But the pressure for higher taxes has more to do with the real drive of the Jansenists: preserving their power, pay and pensions. In Joe Duffy's case, the motive is probably just insensitivity. After all, if you're on €408,000 a year it's hard to notice an increase in alcohol prices.
But as the latest Household Budget Survey shows, these taxes hit the poor hard. Those in the lowest income decile spend one-tenth of their income on drink and tobacco, compared with 4 per cent for those in the highest income decile.
TASC's Rory O'Farrell responded swiftly to the Eurostat release, saying that the fact we pay Europe's highest prices for alcohol and cigarettes "needn't worry us from a competitive point of view". But even if he isn't on Joe Duffy's salary, he isn't on the minimum wage either and Rory failed to understand the implication for the ordinary low-paid workers who do not abuse alcohol or cigarettes but simply want the right to buy a reasonable quantity each week without being fleeced.
His comment that this regime was "part of our social policy which aims to curtail such items" was at best naive and at worst insensitive. Firstly, if there is one thing the low-paid don't need right now it is moralising from highly paid public servants who live off their taxes. But more to the point, high taxes on drink and cigarettes are not designed to curtail drinking or smoking. It is precisely because the Government knows that the consumption of these products is inelastic that they are easy targets for a selfish state-driven tax trap. And to knock another myth on the head, drinkers and smokers pay far more in tax than they cost the State in healthcare.
Meanwhile the State is becoming too powerful for its own good. That retail sales of drink and tobacco and pub sales fell so strongly in May shows indirect taxes have risen beyond what economists call "optimal" levels.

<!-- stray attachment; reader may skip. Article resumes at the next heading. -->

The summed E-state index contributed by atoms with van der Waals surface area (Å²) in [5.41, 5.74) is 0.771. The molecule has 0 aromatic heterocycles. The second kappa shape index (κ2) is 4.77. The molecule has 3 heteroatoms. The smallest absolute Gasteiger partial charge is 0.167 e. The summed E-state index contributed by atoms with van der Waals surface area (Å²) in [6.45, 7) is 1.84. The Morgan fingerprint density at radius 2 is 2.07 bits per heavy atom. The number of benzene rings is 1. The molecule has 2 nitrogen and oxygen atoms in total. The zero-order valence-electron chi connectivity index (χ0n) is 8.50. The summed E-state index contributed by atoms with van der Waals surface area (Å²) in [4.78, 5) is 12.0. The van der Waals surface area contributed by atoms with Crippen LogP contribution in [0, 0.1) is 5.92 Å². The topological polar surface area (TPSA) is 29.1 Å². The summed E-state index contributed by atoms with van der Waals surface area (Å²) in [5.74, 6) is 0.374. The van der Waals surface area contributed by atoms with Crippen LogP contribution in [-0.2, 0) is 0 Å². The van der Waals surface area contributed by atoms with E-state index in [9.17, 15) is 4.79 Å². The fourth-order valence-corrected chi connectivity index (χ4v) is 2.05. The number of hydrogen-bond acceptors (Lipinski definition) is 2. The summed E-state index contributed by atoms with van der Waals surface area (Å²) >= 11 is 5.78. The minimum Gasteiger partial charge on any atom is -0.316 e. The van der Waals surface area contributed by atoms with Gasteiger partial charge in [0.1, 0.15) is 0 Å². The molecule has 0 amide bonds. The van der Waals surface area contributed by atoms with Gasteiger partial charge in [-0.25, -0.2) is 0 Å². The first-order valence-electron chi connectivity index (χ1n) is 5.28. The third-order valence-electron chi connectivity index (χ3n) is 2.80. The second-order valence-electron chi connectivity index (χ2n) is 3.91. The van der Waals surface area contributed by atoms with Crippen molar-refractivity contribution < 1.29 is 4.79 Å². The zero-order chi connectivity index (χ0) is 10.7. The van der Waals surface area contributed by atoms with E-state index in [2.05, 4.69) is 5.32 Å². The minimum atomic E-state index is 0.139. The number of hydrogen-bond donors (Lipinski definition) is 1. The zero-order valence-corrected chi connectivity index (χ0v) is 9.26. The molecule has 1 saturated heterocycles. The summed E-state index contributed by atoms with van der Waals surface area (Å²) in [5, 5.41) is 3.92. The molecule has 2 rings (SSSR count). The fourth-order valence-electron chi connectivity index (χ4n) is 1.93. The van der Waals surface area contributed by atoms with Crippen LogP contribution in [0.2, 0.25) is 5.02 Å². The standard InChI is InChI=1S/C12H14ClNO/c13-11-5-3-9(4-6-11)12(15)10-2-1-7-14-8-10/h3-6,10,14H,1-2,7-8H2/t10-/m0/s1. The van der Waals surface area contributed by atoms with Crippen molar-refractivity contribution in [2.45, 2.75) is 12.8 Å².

Evidence from Europol that Ireland is a "preferred destination" for smuggling backs this up. Like the ban on condoms in the Seventies, when state intervention becomes ludicrously high, the law becomes an ass and law-breaking is the result.
As with stamp duty and other taxes, the penal levels of indirect taxation are bringing our social contract into disrepute and killing the economy. The KBC consumer confidence index suffered yet another decline in May, due to higher indirect and income taxes.
As in the Eighties, we must learn that there are limits to the extent to which the State can reasonably impose taxes on its citizens. And unless we want another civil war, we have to put an end to highly paid servants of the State using spurious morality to defend indefensible restrictions on our right to live the way we want to live. At least when the church stopped us doing something it was to try to save our souls -- the new secular statist church is entirely self-interested.
Marc Coleman presents 'Coleman At Large' each Tuesday and Wednesday from 10pm on Newstalk 106-108fm